Treatment for foot drop will vary depending on the cause. Typical treatments for foot drop include one or some combination of the following approaches:
Foot Drop Braces and Splints (Orthoses)
Orthoses, such as a drop foot brace or splint, are often the first line treatment by providing stabilization of the ankle and the foot. An Ankle-Foot-Orthosis (AFO) can be used to keep the dropped foot off the ground while walking if the patient has the functional use of their muscles. This creates a more even and more normal gait.
A brace for foot drop is used to keep the ankle at 90 degrees and prevents the foot from dropping toward the ground. The drop foot brace makes it easier for the patient to walk and more difficult to trip. The most common type of foot drop brace is made of polypropylene and is inserted into a shoe.
Physical Therapy as a Foot Drop Treatment
In many cases, specific exercises may be advised to help the affected muscles.
In situations where foot drop has caused a significant gait disturbance, physical therapy may be necessary. Specialized physical therapy for foot drop may include gait training, which teaches the patient how to walk correctly again.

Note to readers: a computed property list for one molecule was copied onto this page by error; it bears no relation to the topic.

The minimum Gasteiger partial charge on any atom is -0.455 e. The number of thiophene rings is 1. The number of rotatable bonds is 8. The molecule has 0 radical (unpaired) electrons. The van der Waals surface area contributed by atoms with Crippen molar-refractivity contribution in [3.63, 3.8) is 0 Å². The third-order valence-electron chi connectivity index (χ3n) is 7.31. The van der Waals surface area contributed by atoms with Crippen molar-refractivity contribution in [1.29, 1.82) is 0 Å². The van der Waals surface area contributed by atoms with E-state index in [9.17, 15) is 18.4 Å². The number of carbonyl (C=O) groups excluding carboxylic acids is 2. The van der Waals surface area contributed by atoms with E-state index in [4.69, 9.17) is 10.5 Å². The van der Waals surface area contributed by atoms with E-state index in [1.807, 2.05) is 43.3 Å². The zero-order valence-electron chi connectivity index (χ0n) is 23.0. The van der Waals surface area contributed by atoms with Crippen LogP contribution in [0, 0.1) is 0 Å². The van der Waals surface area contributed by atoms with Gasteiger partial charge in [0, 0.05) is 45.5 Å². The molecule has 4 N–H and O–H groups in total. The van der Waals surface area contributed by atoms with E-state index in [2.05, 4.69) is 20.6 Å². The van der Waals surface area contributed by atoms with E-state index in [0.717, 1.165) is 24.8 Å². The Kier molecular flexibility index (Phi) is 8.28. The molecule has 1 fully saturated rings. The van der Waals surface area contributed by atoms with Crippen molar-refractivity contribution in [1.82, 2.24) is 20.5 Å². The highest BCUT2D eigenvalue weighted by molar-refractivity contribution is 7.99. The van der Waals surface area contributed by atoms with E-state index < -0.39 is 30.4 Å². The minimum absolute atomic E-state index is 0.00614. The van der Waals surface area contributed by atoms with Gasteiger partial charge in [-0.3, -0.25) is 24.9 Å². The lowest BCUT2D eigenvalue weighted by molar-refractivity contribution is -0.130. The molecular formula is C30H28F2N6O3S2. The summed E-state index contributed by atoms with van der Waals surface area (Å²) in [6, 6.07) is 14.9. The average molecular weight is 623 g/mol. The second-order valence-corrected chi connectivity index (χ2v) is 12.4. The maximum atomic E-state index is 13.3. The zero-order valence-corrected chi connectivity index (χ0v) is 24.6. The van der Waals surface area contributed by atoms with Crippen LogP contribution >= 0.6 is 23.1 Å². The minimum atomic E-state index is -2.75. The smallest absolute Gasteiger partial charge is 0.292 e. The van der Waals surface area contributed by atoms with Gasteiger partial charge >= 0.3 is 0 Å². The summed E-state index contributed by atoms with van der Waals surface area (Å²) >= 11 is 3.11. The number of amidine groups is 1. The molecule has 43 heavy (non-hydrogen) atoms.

Read more in the Physical Therapy Health Center
Non-Surgical Foot Drop Treatments and Surgery
If a lower back condition is causing the dropped foot, specific non-surgical foot drop treatments many be the correct course of action.
- Herniated disc. If a bulging or herniated disc is causing the foot drop, nonsurgical treatments such as physical therapy and fluoroscopically guided epidural steroid injections may be appropriate. In some cases, the disc may need to be surgically removed to take the pressure off the nerve.
- Spinal Stenosis. Treatment might include an exercise program developed by a physical therapist, activity modification, epidural injections or anti-inflammatory medications like ibuprofen or aspirin. If necessary, a decompression surgery might be performed.
- Spondylolisthesis. Non-surgical treatments are similar to the non-surgical treatments for spinal stenosis. Spinal fusion surgery may be required to treat this condition.
- Vertebral Fractures. Nearly half of all vertebral fractures occur without any significant back pain. If pain medication, progressive activity or a brace or support does not help with the fracture, two minimally invasive proced ures may provide relief:
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Any patient who suspects drop foot is advised to consult with a medical professional as soon as possible to seek appropriate treatment and avoid possible complications.